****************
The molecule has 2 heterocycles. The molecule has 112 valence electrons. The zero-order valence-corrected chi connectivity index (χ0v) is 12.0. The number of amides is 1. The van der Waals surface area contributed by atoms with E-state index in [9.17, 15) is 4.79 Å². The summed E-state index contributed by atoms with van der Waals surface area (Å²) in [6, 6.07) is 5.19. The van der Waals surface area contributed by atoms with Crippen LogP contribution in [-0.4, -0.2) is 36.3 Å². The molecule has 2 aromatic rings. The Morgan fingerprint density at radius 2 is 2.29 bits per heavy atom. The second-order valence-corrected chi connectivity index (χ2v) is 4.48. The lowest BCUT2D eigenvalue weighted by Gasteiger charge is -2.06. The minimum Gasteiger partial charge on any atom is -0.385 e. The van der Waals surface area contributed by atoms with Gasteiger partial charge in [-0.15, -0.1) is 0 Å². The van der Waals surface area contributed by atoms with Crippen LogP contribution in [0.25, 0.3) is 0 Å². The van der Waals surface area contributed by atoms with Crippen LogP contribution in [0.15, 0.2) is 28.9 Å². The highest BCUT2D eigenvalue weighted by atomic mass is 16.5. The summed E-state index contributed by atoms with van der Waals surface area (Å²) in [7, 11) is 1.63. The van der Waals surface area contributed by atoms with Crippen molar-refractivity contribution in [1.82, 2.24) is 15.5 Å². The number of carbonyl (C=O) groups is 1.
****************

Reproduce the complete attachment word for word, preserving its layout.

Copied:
The molecule has 2 heterocycles. The molecule has 112 valence electrons. The zero-order valence-corrected chi connectivity index (χ0v) is 12.0. The number of amides is 1. The van der Waals surface area contributed by atoms with E-state index in [9.17, 15) is 4.79 Å². The summed E-state index contributed by atoms with van der Waals surface area (Å²) in [6, 6.07) is 5.19. The van der Waals surface area contributed by atoms with Crippen LogP contribution in [-0.4, -0.2) is 36.3 Å². The molecule has 2 aromatic rings. The Morgan fingerprint density at radius 2 is 2.29 bits per heavy atom. The second-order valence-corrected chi connectivity index (χ2v) is 4.48. The lowest BCUT2D eigenvalue weighted by Gasteiger charge is -2.06. The minimum Gasteiger partial charge on any atom is -0.385 e. The van der Waals surface area contributed by atoms with Gasteiger partial charge in [-0.15, -0.1) is 0 Å². The van der Waals surface area contributed by atoms with Crippen LogP contribution in [0.25, 0.3) is 0 Å². The van der Waals surface area contributed by atoms with Crippen LogP contribution in [0.15, 0.2) is 28.9 Å². The highest BCUT2D eigenvalue weighted by atomic mass is 16.5. The summed E-state index contributed by atoms with van der Waals surface area (Å²) in [7, 11) is 1.63. The van der Waals surface area contributed by atoms with Crippen molar-refractivity contribution in [1.82, 2.24) is 15.5 Å². The number of carbonyl (C=O) groups is 1.